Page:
Operational Test Airman builds radar range, sets standard for Air Force innovation

  • Published
  • By 1st Lt. Lindsey Heflin
  • 53rd Wing Public Affairs

In Air Force Doctrine Publication 1, Air Force Chief of Staff Gen. CQ Brown, Jr. wrote that “Victory goes to the rapid integrator of ideas.” These ideas derive from our Airmen, whose innovation and courageous problem-solving skills solve the complex challenges that come with a rapidly evolving global environment. 
One of these “rapid integrators” is Tech. Sgt. Kevin Flanagan, an Operational Test imagery analyst at the 410th Test and Evaluation Squadron who built an entire range of radar targets used to test the accuracy of U-2 and RQ-4 Global Hawk sensors. 
Test programs rely on radar targets at surveyed sites to precisely identify the Target Location Error of various sensors. Similar to large mirrors, these targets reflect radar energy back to airborne sensors. The high volume of missions and significant number of hours required to maintain targets at the previous radar range led Flanagan to invent sustainable, low-cost alternatives consisting of new 24–28-inch radar corner reflectors. 
“Every problem has a solution, you just have to look for it,” Flanagan said. “I love problems because of the challenge.” 
His two-year project that began with cardboard and aluminum foil prototypes is now a robust radar range of 28 metal targets that saves the Air Force nearly $493K and 23 flight hours annually. 


“We overuse the term instrumental when we talk about people’s contributions to the mission, but we legitimately couldn’t do Operational Test on the U-2 and RQ-4 without Tech. Sgt. Flanagan,” said Lt. Col. Grant Raup, 410th TES commander. “There are certain Airmen that you know you can trust to get something done and get it done right. Sergeant Flanagan is one of those individuals.”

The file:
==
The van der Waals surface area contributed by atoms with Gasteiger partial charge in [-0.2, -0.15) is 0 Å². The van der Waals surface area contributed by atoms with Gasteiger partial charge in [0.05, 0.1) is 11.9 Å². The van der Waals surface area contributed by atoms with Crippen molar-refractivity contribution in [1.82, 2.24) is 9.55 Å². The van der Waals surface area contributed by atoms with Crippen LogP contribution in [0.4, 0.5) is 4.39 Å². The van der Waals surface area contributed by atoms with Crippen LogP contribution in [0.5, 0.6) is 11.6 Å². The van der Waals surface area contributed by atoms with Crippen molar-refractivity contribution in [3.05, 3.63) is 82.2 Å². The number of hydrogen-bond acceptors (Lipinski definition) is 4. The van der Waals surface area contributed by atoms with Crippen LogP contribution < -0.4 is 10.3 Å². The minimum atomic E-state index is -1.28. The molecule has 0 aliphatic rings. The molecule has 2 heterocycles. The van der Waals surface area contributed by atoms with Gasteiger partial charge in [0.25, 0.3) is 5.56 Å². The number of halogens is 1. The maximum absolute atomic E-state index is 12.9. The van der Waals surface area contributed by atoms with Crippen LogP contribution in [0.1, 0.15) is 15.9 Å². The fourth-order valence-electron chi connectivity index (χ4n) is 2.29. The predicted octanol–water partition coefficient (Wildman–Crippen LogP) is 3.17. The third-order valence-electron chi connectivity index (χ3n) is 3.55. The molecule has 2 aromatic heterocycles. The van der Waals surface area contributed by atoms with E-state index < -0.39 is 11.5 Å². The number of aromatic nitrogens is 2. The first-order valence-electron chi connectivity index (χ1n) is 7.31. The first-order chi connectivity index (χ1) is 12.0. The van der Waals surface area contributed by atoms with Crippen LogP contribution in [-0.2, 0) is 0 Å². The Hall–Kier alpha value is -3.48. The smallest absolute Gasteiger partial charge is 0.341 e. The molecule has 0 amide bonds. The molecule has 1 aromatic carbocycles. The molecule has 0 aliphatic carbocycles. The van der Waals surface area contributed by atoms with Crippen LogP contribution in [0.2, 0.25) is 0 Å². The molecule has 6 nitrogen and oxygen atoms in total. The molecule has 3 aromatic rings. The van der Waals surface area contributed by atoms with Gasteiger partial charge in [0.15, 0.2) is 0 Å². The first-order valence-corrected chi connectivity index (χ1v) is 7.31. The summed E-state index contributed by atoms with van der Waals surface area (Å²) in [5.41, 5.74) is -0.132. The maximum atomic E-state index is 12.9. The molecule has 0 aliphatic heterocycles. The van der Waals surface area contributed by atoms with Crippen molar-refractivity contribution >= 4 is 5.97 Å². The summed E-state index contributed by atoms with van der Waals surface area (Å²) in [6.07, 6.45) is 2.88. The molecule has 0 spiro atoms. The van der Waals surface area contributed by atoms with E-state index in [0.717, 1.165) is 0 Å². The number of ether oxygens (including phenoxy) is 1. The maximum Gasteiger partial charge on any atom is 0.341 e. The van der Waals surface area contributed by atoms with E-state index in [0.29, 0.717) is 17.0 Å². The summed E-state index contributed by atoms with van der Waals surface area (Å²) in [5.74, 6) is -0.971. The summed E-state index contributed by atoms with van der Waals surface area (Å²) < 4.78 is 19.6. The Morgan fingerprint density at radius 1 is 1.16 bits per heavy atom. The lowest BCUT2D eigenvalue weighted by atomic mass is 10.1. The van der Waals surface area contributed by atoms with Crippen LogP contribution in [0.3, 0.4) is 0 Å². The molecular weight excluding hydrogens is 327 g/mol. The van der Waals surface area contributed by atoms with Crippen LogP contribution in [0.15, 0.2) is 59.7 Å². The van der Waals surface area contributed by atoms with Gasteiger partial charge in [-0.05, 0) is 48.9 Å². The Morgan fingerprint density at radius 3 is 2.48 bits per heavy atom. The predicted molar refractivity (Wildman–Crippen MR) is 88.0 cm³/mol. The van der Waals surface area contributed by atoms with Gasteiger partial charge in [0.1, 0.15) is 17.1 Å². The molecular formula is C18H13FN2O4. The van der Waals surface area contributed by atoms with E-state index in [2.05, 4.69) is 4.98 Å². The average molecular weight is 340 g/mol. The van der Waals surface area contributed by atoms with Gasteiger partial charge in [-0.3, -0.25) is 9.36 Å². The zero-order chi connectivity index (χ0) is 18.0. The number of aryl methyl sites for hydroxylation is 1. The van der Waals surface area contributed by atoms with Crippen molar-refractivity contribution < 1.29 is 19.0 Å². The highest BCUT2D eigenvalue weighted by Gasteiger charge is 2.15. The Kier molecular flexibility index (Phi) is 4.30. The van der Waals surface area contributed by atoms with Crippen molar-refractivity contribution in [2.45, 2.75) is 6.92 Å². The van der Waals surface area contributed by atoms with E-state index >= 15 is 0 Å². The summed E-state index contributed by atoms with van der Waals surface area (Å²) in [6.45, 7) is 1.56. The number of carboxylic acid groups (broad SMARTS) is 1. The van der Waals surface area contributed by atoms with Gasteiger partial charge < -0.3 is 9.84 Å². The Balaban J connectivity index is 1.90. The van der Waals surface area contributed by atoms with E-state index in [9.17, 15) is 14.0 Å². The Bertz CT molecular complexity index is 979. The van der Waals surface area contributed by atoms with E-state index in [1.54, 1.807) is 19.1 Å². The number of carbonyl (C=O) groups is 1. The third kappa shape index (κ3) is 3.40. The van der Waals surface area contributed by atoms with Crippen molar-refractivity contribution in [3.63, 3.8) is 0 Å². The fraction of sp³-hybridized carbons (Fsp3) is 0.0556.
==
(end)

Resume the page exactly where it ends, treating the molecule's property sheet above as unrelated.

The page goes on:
Another way Flanagan directly contributed to unit success was by designing and developing a new Universal Serial Bus charging cable that enables Airmen to charge equipment during long duration operational test flights. Flanagan took note of previous cable deficiencies and created a smaller, more reliable, and more readily available USB cable within a week. Flanagan’s new cable costs a total of $70 per unit, while the previous cable cost $600 per unit. 
"The big win behind this solution is that it provides us uninterrupted power for the technology that we rely on for real-time weather, traffic, backup navigation, emergency checklists, and a whole litany of tools that keep us safe for long duration flights that the internal batteries cannot support," Raup said. 
While many aspects of these projects came to fruition through Flanagan’s proactiveness and skill in construction, he credits those who were always willing to lend a hand as the real reason these projects have succeeded. 
“Nothing I have done has been a solo task,” Flanagan said. “I lean heavily on my teammates for help and brainstorming; the collaboration piece is invaluable.”